When Olivia Wilde’s first film, Booksmart, dropped in 2019 I thought we’d found an exciting new voice in cinema. I still think that, and even though the issues surrounding the Don’t Worry Darling drama would have always been hard for the film to overcome I’ll continue to root for her. The film has a lot of things going for it, from the appearance of Harry Styles (my early screening was full of mostly One Direction fans) to the powerhouse combo of Pugh and Pine. It’s got cinematographer Matthew Libatique (Black Swan, A Star is Born, Birds of Prey) and production designer Katie Byron (C’mon C’mon, Zola) teaming up to create a brilliant visual style that is evocative of everything from The Stepford Wives to the Fallout video games. It even has composer John Powell (Solo: A Star Wars Story, The Bourne Ultimatum, Hancock) delivering an absolutely wild score that I’ll be listening to for ages to come.
So it’s kind of a shame that the final product of all this is merely a watchable but forgettable film.
I don’t say this to dismiss the film outright, as the aforementioned highlights consume a good chunk of the film. Look, I’ll take Florence Pugh where I can get her because the woman never gives less than a fantastic performance. Chris Pine is wonderfully embracing his elder statesman era of his career, graying beautifully in the follicles and utilizing his Rip Van Winkle face to bring an air of gravitas to a role that could have been obnoxiously corny throughout. Every moment these two pop up onscreen the film receives a much-needed jolt of electricity, breathing life into the plot and pushing the momentum forward as much as they can. Pugh is absolutely magnetic onscreen, but she’s bogged down by a script that needs to be trimmed and streamlined.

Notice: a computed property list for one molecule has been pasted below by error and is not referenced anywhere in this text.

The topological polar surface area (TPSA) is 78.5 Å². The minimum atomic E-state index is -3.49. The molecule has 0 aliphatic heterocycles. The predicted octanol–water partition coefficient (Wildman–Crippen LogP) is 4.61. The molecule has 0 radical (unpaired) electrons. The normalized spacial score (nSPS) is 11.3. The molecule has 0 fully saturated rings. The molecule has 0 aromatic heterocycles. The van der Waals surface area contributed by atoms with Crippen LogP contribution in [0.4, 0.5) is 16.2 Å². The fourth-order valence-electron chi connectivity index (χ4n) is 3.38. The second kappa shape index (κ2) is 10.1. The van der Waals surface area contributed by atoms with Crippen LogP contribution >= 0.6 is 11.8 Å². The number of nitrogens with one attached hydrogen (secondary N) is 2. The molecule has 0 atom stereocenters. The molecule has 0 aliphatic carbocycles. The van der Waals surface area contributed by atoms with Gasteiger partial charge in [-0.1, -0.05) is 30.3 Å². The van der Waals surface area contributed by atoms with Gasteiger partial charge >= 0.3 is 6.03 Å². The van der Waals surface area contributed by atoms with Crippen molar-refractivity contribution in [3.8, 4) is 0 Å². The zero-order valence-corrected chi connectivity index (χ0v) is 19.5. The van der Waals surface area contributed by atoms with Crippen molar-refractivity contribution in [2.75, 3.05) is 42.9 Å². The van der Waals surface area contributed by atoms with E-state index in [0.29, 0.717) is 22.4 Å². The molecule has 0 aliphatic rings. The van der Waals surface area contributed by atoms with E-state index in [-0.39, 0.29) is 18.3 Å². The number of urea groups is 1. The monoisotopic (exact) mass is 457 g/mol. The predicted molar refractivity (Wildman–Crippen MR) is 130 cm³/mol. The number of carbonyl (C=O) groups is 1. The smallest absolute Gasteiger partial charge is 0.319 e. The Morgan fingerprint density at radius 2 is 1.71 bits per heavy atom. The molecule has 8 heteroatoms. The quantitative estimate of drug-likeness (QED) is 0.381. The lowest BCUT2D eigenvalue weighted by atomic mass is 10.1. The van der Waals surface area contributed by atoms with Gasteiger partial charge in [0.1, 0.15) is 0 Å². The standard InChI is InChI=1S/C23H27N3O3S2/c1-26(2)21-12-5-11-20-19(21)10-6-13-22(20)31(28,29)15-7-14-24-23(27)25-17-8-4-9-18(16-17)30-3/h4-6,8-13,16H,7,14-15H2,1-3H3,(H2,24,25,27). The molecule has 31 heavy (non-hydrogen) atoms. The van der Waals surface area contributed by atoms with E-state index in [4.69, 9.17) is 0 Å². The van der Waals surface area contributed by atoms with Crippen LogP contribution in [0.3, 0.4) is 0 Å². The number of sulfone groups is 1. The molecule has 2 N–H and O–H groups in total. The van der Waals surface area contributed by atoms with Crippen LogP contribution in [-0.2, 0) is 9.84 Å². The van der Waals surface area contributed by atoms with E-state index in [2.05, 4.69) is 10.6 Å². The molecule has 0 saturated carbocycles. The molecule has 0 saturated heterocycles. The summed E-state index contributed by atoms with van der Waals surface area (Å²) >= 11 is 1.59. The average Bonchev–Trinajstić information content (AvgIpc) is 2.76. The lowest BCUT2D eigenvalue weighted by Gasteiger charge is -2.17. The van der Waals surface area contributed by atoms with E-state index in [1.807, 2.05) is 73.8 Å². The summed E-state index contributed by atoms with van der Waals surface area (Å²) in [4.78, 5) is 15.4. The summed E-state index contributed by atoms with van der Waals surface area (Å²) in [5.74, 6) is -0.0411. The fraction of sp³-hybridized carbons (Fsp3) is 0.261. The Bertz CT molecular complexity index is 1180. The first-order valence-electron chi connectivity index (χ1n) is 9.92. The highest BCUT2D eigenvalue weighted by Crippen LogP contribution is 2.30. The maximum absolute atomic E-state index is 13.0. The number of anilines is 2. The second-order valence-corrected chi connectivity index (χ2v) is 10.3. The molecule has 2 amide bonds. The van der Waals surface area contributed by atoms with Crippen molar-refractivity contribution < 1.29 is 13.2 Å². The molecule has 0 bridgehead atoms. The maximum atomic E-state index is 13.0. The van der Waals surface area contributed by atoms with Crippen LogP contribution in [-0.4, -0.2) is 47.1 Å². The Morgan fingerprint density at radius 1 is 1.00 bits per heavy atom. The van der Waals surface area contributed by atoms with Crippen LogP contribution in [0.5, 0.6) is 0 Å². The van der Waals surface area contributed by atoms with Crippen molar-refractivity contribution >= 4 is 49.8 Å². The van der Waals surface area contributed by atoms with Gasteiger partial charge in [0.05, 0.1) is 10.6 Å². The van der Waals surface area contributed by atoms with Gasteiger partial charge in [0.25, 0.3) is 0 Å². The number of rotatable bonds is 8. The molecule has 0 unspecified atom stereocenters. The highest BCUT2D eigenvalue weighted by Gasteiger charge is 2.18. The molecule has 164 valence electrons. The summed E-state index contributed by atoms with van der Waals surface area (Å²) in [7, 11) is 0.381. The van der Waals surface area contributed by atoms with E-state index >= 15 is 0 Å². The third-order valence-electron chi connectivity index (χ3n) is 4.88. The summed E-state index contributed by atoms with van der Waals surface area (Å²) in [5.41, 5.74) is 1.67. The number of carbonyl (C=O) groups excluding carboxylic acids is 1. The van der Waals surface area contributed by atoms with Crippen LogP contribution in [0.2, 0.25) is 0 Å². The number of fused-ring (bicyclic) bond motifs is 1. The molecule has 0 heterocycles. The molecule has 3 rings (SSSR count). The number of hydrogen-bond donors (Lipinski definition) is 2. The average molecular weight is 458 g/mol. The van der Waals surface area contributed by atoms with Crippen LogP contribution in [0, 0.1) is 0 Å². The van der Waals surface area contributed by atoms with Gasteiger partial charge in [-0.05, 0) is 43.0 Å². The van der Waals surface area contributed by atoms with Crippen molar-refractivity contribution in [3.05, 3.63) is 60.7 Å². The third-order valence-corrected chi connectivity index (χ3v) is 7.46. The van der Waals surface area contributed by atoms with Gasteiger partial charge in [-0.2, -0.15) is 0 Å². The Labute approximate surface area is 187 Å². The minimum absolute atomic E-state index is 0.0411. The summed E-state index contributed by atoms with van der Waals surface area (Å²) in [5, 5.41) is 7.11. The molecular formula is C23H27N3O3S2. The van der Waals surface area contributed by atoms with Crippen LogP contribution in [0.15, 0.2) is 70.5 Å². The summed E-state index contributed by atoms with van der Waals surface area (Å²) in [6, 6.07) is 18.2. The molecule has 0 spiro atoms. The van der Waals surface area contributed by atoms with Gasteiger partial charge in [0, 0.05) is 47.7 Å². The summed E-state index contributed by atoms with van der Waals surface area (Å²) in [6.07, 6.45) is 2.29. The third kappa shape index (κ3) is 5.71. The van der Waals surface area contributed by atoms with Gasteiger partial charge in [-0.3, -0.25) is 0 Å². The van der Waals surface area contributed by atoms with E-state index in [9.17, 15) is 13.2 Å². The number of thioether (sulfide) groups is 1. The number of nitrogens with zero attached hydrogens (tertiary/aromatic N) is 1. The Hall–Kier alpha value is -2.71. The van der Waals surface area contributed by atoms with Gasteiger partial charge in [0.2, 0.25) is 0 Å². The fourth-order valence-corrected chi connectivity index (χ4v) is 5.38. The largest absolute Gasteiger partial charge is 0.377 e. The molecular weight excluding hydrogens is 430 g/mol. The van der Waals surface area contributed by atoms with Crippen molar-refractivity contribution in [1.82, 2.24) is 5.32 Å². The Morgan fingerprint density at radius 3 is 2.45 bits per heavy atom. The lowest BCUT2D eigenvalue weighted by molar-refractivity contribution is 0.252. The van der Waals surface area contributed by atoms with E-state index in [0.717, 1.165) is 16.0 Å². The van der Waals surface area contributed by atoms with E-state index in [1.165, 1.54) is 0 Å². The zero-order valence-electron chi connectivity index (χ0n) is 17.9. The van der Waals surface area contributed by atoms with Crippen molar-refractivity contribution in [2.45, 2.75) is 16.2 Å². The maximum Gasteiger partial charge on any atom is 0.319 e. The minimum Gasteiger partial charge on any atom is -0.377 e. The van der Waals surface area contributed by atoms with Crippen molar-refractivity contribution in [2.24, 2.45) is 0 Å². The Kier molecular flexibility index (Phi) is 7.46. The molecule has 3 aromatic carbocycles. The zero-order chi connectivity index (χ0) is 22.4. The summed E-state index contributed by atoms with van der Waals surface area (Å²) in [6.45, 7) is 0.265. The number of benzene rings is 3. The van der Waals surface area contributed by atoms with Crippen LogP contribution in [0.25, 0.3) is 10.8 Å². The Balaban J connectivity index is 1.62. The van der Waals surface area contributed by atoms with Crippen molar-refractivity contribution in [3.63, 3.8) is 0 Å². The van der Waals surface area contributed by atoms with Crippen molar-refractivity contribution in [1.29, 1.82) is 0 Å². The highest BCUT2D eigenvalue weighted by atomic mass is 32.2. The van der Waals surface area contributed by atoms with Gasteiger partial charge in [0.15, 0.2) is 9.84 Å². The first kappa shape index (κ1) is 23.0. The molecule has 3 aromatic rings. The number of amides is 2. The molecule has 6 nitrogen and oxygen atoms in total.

That script tells the story of Alice (Florence Pugh) and Jack Chambers (Harry Styles), a couple that lives in Victory, California. The town is sealed off and under the rule of Frank (Chris Pine), a charismatic cult leader-type that has founded what is only known as the “Victory Project” which smells of the secret cities used to house the scientists on the Manhattan Project. He speaks a lot of platitudes about finding our true selves, the importance of the work, and about building the future without fear. All of the men in town work at his headquarters, offsite in the desert, and every one of them leaves each morning to go about…well, the wives aren’t quite sure. Frank’s wife, Shelley (Gemma Chan), serves as the matriarchal figure of Victory and teaches rigid discipline in her ballet classes. The town seems to be made up of heterosexual, 1950s cliche couples. The women work at home, cooking and cleaning, and when the men arrive at the door they’re greeted with dinner, a cocktail, and some stellar sex. When the wives hang out together they spend most of their time drinking and gossiping about one another. Everyone is beautiful, the town is immaculate, and something is wrong. An incident leads Pugh into the desert where she sees…something. While she’s unclear on what exactly it was, she begins going down a rabbit hole to figure out exactly what’s going on with their existence and why she’s all of a sudden behaving so oddly.